Discover a wealth of interesting, entertaining and informative stories in each issue, delivered to you six times per year.
Viola Desmond didn't set out to be a civil rights leader. But in 1946 when she was removed from a theatre in New Glasgow, Nova Scotia for sitting in a section reserved for whites, she fought back in court.
The beauty salon owner lost the case but strengthened the fight to end racial segregation in Canada. She went on to become a civil rights icon. In Nova Scotia, Heritage Day on February 16, 2015, has been dedicated to the legacy of Viola Desmond.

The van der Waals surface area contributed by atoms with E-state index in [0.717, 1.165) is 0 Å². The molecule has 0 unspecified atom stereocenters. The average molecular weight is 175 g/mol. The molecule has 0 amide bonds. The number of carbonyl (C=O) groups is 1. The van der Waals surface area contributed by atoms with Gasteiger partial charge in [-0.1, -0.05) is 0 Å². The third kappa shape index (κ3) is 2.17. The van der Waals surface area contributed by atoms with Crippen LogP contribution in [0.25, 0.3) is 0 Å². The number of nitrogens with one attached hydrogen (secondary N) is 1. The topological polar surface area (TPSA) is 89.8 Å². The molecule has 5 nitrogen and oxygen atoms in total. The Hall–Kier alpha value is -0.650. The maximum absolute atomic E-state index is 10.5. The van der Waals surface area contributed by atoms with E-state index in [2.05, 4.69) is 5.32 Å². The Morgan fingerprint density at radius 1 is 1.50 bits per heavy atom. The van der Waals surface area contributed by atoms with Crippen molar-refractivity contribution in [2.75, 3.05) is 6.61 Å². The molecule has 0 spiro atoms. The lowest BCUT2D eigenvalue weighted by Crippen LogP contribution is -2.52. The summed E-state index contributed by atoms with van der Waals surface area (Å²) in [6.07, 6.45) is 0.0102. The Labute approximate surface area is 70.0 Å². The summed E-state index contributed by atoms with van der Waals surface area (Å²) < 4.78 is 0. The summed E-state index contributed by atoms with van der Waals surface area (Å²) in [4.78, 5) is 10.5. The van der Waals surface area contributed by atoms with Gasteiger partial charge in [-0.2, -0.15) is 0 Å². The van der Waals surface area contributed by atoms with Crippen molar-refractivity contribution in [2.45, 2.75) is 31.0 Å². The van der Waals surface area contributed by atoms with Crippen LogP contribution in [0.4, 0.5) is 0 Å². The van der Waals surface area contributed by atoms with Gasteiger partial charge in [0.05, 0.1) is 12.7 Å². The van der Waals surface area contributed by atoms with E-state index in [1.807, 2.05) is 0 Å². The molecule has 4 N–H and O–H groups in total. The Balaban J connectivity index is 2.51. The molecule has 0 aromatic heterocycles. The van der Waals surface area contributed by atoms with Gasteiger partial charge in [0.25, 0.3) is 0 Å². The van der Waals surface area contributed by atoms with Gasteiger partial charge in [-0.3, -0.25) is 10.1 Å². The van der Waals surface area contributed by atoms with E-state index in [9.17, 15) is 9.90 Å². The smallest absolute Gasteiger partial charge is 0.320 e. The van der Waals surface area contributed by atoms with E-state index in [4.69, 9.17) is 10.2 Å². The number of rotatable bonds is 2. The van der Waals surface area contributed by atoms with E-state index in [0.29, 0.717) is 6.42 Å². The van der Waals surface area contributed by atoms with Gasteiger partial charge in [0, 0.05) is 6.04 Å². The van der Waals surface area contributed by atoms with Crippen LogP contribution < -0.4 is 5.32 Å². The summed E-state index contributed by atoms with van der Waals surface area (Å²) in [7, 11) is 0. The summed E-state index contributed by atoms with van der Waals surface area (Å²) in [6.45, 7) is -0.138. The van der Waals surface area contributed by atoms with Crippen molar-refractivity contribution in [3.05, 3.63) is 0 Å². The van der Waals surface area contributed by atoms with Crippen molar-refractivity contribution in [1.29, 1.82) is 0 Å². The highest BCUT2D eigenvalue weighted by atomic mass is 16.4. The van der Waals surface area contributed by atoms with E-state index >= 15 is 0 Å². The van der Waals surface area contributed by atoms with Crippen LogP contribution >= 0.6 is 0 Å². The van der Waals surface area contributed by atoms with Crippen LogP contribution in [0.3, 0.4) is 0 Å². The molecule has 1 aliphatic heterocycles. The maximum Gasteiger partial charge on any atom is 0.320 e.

A look at a few of the many “firsts” for Canadian women.
A hundred years ago, women in Canada took the first steps towards full participation in political life.
In a perfect world, the thirty-six women on this list would be household names. But for too long history textbooks have focused on great men, to the exclusion of all others.
The arrival in 1862 of a ship full of single women eased the hearts of British Columbia’s lovesick bachelors — and lined the pockets of B.C.’s future premier.